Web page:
What’s wrong with this 1887 map?

This map of Arizona is from an 1886 atlas that was revised in 1887. It was published by George V. Jones & Co., a map company of which I have never heard. The map says it was engraved for People’s Publishing Co. in Chicago. I’ve cropped it to show just Cochise County.

It has some interesting mistakes that I spotted. Perhaps you can find more. (Continued below map.)

1887 Cochise County mapFirst, relating to Bisbee, it places the 10-year-old camp in the Dragoon Mountains instead of the Mule, or Mule Pass, Mountains.

It has a second Southern Pacific Railroad running through Tombstone and eastward through the Pedrogosa Mountains and on into New Mexico (though the hatched lines east of Tombstone may indicate a planned, rather than existing, route), as well as the Southern Pacific route through Benson and Wilcox (with one “l” instead of two.) While Tombstone very much wanted a railroad, it wouldn’t be until the opening of the 20th century that one arrived, a branch of the El Paso & Southwestern that ran down to Bisbee.

What’s not here, properly so

The map is accurate in not showing a railroad to Bisbee, since that wouldn’t go in until 1889, but it is not right in showing one down the west bank (crossing the river twice) of the San Pedro River — which it calls Prospect Creek — into Mexico.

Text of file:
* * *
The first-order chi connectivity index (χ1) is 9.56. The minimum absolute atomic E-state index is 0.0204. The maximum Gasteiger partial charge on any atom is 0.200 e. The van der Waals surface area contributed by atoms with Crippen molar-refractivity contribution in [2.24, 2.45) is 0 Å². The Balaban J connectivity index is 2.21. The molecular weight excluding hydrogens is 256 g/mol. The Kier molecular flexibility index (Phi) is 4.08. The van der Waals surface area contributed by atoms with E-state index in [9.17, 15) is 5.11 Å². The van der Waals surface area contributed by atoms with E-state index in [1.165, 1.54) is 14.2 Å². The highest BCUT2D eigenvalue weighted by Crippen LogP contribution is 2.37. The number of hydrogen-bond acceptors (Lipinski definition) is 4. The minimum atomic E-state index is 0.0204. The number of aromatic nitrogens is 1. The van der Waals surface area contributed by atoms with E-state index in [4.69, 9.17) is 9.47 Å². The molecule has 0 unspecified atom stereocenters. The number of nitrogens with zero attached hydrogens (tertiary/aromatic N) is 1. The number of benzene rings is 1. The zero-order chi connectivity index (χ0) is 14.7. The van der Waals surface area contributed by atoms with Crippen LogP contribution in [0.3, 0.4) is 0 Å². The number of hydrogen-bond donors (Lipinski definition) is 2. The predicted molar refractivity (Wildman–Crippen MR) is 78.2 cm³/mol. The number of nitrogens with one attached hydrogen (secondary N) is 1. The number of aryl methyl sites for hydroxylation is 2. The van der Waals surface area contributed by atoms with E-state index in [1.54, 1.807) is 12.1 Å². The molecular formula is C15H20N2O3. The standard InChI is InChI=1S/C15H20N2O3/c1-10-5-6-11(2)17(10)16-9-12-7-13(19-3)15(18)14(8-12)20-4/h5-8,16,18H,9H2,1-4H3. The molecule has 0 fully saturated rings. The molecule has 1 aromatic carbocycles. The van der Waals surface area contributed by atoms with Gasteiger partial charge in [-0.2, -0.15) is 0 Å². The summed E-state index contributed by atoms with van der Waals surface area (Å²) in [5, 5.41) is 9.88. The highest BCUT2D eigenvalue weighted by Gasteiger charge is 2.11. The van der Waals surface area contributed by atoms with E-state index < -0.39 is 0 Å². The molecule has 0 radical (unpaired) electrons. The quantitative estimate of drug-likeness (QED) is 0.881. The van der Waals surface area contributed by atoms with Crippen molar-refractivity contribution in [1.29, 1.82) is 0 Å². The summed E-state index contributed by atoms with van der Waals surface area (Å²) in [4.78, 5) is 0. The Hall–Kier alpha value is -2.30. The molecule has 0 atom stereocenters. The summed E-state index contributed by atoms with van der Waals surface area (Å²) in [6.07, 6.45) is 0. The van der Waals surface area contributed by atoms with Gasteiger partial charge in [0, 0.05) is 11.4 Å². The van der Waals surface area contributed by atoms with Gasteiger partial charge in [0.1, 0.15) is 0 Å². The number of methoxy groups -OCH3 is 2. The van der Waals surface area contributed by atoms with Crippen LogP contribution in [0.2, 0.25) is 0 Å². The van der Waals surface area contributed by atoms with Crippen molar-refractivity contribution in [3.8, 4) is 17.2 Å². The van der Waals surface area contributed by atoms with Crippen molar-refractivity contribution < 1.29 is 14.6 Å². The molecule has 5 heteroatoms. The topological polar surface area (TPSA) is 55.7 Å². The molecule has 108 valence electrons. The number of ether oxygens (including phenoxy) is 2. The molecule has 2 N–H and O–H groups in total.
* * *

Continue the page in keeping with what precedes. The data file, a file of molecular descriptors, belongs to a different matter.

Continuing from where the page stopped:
It is correct in not showing several items, including Naco, Douglas, Nogales (which is off the part of the map you’re seeing), as well as Santa Cruz County and Greenlee County, which weren’t carved out until the 20th century.

The map shows what we now call White Water Draw as White River, noting that it is flowing underground. It labels the valley it flows through as Sulphur Spring (singular), which was the original name.

It misspells “Chiricahua” as “Chirichua” and it gives the Dos Cabezas range the wrong gender. While it gets San Simon’s name right, it calls the surrounding valley the “San Simeon,” (partly cut off) and the eponymous river is called the Sauz River, which indeed is one of the many early names of the seasonal wash.

That’s what I spotted. What else do you see?

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